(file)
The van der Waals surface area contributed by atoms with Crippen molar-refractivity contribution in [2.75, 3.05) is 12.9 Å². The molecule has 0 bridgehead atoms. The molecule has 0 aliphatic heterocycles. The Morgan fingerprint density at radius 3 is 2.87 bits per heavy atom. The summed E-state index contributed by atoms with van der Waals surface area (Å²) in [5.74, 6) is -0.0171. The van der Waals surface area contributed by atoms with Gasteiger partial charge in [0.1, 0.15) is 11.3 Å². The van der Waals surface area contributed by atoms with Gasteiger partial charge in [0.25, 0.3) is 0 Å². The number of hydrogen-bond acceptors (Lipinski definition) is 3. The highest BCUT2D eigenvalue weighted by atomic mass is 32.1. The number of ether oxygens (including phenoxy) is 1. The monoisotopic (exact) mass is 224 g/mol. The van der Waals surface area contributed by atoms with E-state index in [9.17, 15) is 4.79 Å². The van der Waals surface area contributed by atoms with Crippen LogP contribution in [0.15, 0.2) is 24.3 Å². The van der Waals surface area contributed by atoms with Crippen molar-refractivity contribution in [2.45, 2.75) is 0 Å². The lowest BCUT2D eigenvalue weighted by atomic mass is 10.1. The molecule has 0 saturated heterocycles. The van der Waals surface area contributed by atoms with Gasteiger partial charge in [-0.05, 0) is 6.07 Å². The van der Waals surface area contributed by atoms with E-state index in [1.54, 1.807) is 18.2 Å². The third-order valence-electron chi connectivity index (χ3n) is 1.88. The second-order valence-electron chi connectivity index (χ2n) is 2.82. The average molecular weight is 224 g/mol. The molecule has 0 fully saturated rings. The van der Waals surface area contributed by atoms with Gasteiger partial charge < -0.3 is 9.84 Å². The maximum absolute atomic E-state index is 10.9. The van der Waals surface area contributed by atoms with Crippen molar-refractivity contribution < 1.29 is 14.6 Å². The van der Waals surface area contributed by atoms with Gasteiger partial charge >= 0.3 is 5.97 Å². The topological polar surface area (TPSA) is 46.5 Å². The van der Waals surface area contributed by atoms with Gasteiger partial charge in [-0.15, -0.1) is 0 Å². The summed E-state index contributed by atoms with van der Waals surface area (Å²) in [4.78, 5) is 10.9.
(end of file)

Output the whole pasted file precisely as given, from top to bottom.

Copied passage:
The van der Waals surface area contributed by atoms with Crippen molar-refractivity contribution in [2.75, 3.05) is 12.9 Å². The molecule has 0 bridgehead atoms. The molecule has 0 aliphatic heterocycles. The Morgan fingerprint density at radius 3 is 2.87 bits per heavy atom. The summed E-state index contributed by atoms with van der Waals surface area (Å²) in [5.74, 6) is -0.0171. The van der Waals surface area contributed by atoms with Gasteiger partial charge in [0.1, 0.15) is 11.3 Å². The van der Waals surface area contributed by atoms with Gasteiger partial charge in [0.25, 0.3) is 0 Å². The number of hydrogen-bond acceptors (Lipinski definition) is 3. The highest BCUT2D eigenvalue weighted by atomic mass is 32.1. The number of ether oxygens (including phenoxy) is 1. The monoisotopic (exact) mass is 224 g/mol. The van der Waals surface area contributed by atoms with E-state index in [9.17, 15) is 4.79 Å². The van der Waals surface area contributed by atoms with Crippen LogP contribution in [0.15, 0.2) is 24.3 Å². The van der Waals surface area contributed by atoms with Crippen molar-refractivity contribution in [2.45, 2.75) is 0 Å². The lowest BCUT2D eigenvalue weighted by atomic mass is 10.1. The molecule has 0 saturated heterocycles. The van der Waals surface area contributed by atoms with Gasteiger partial charge in [-0.05, 0) is 6.07 Å². The van der Waals surface area contributed by atoms with E-state index in [1.54, 1.807) is 18.2 Å². The third-order valence-electron chi connectivity index (χ3n) is 1.88. The second-order valence-electron chi connectivity index (χ2n) is 2.82. The average molecular weight is 224 g/mol. The molecule has 0 fully saturated rings. The van der Waals surface area contributed by atoms with Gasteiger partial charge < -0.3 is 9.84 Å². The maximum absolute atomic E-state index is 10.9. The van der Waals surface area contributed by atoms with Crippen molar-refractivity contribution < 1.29 is 14.6 Å². The van der Waals surface area contributed by atoms with Gasteiger partial charge >= 0.3 is 5.97 Å². The topological polar surface area (TPSA) is 46.5 Å². The van der Waals surface area contributed by atoms with Gasteiger partial charge in [-0.15, -0.1) is 0 Å². The summed E-state index contributed by atoms with van der Waals surface area (Å²) in [4.78, 5) is 10.9.